In an apparently unprecedented move, the Information and Privacy Commissioner for Ontario, Ann Cavoukian, has issued a cease and desist order and an order to destroy personal information related to the collection of personal information from people who sell second hand goods to resellers. This follows a battles in the Ontario courts, where the Commissioner's position was ultimately upheld by the Court of Appeal (See: Canadian Privacy Law Blog: Oshawa second-hand store bylaw invades privacy). For more info from the Commissioner's office, see: Privacy Commissioner Ann Cavoukian issues seminal Order to cease collecting detailed personal information from individuals selling used goods, and to destroy all existing records.
I think this is a very important move on the part of the Commissioner.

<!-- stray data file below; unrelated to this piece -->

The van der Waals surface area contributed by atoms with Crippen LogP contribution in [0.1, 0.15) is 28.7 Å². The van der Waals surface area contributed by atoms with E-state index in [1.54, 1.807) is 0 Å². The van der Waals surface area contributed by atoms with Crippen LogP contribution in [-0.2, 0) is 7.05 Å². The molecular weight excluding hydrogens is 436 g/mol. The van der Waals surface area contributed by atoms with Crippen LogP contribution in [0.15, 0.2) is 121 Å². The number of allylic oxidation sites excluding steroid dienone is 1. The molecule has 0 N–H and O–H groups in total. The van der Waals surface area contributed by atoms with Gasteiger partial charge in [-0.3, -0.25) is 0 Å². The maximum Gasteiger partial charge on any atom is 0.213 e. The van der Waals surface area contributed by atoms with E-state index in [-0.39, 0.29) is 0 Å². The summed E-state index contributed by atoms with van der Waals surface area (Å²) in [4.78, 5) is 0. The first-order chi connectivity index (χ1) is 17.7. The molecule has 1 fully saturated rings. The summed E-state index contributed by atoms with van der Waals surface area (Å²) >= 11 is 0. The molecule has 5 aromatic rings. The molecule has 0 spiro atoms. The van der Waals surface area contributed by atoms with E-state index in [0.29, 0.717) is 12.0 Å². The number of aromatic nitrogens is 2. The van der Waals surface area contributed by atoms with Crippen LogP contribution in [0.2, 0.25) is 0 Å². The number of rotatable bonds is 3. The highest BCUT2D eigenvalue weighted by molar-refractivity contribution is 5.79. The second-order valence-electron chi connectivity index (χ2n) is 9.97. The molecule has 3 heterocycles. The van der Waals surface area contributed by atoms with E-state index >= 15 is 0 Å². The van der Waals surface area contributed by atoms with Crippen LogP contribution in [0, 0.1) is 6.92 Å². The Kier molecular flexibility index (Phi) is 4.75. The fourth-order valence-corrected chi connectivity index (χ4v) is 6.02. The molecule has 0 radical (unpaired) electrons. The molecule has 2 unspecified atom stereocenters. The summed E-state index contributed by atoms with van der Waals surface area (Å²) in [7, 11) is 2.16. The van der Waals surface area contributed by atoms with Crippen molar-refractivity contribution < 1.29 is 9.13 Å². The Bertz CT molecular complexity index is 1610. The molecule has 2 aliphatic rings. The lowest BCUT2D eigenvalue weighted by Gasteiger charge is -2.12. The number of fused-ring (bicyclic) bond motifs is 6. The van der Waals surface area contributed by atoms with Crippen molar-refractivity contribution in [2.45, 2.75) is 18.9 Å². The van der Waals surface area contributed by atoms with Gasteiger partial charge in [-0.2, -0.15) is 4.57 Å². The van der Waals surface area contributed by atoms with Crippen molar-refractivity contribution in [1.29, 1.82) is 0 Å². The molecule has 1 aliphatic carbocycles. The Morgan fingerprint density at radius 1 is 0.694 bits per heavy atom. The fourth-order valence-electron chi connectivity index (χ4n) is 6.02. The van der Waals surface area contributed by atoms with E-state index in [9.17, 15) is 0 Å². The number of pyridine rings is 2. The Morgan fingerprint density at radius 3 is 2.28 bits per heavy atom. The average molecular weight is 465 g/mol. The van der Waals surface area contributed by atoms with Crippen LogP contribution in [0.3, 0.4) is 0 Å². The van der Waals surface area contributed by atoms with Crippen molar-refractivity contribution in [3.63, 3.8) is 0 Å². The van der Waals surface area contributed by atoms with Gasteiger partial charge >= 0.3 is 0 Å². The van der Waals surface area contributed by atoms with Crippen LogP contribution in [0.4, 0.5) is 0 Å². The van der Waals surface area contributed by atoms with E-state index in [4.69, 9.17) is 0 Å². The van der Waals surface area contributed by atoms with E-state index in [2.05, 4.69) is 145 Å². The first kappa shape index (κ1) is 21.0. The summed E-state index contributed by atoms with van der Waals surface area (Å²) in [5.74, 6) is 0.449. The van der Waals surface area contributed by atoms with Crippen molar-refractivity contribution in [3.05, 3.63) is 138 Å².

We are seeing a growing trend in Canada that forces some serious thought about privacy. Private businesses are increasingly being conscripted to collect information on behalf of law enforcement or for law enforcement purposes. For example, money laundering legislation, no-fly lists operated by airlines, "lawful access" and databases of used goods sellers. Meanwhile, the Privacy Commissioners and privacy advocates are taking a stronger stand against this. We've seen various statements and submissions to legislative committees, unanimous declarations against the no-fly list and now the exercise of dramatic coersive powers. It will be very interesting to see how this all plays out.